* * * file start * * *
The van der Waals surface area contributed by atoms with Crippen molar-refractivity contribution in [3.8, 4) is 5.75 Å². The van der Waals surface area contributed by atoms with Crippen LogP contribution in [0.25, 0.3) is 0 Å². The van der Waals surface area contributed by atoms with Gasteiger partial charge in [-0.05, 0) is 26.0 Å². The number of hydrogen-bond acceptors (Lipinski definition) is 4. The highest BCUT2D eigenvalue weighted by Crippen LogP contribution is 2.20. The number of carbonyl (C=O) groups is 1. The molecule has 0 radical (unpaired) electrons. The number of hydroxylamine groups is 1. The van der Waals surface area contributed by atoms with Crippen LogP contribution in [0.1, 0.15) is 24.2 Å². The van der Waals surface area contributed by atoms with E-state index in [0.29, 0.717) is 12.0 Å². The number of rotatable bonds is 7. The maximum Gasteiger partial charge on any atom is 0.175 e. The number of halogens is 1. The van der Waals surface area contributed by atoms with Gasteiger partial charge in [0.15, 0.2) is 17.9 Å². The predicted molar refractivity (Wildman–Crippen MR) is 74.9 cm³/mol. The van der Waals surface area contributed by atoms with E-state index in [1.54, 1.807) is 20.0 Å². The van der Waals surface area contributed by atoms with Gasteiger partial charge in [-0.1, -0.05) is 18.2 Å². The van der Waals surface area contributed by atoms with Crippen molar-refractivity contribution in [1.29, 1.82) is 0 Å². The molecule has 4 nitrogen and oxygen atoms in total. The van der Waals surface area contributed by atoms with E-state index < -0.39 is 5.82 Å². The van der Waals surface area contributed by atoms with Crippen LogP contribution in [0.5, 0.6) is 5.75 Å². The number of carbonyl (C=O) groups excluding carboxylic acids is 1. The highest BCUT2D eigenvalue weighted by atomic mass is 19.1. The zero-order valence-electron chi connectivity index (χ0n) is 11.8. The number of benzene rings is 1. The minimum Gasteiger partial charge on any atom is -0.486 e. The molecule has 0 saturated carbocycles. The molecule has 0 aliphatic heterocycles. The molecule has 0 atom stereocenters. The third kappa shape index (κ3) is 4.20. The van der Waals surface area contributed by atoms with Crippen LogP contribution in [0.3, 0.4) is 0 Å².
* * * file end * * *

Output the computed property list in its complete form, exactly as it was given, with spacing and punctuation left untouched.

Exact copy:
The van der Waals surface area contributed by atoms with Crippen molar-refractivity contribution in [3.8, 4) is 5.75 Å². The van der Waals surface area contributed by atoms with Crippen LogP contribution in [0.25, 0.3) is 0 Å². The van der Waals surface area contributed by atoms with Gasteiger partial charge in [-0.05, 0) is 26.0 Å². The number of hydrogen-bond acceptors (Lipinski definition) is 4. The highest BCUT2D eigenvalue weighted by Crippen LogP contribution is 2.20. The number of carbonyl (C=O) groups is 1. The molecule has 0 radical (unpaired) electrons. The number of hydroxylamine groups is 1. The van der Waals surface area contributed by atoms with Crippen LogP contribution in [0.1, 0.15) is 24.2 Å². The van der Waals surface area contributed by atoms with E-state index in [0.29, 0.717) is 12.0 Å². The number of rotatable bonds is 7. The maximum Gasteiger partial charge on any atom is 0.175 e. The number of halogens is 1. The van der Waals surface area contributed by atoms with Gasteiger partial charge in [0.15, 0.2) is 17.9 Å². The predicted molar refractivity (Wildman–Crippen MR) is 74.9 cm³/mol. The van der Waals surface area contributed by atoms with E-state index in [1.54, 1.807) is 20.0 Å². The van der Waals surface area contributed by atoms with Gasteiger partial charge in [-0.1, -0.05) is 18.2 Å². The van der Waals surface area contributed by atoms with Crippen molar-refractivity contribution in [1.29, 1.82) is 0 Å². The molecule has 4 nitrogen and oxygen atoms in total. The van der Waals surface area contributed by atoms with E-state index < -0.39 is 5.82 Å². The van der Waals surface area contributed by atoms with Crippen LogP contribution in [0.5, 0.6) is 5.75 Å². The number of carbonyl (C=O) groups excluding carboxylic acids is 1. The highest BCUT2D eigenvalue weighted by atomic mass is 19.1. The zero-order valence-electron chi connectivity index (χ0n) is 11.8. The number of benzene rings is 1. The minimum Gasteiger partial charge on any atom is -0.486 e. The molecule has 0 saturated carbocycles. The molecule has 0 aliphatic heterocycles. The molecule has 0 atom stereocenters. The third kappa shape index (κ3) is 4.20. The van der Waals surface area contributed by atoms with Crippen LogP contribution in [0.3, 0.4) is 0 Å².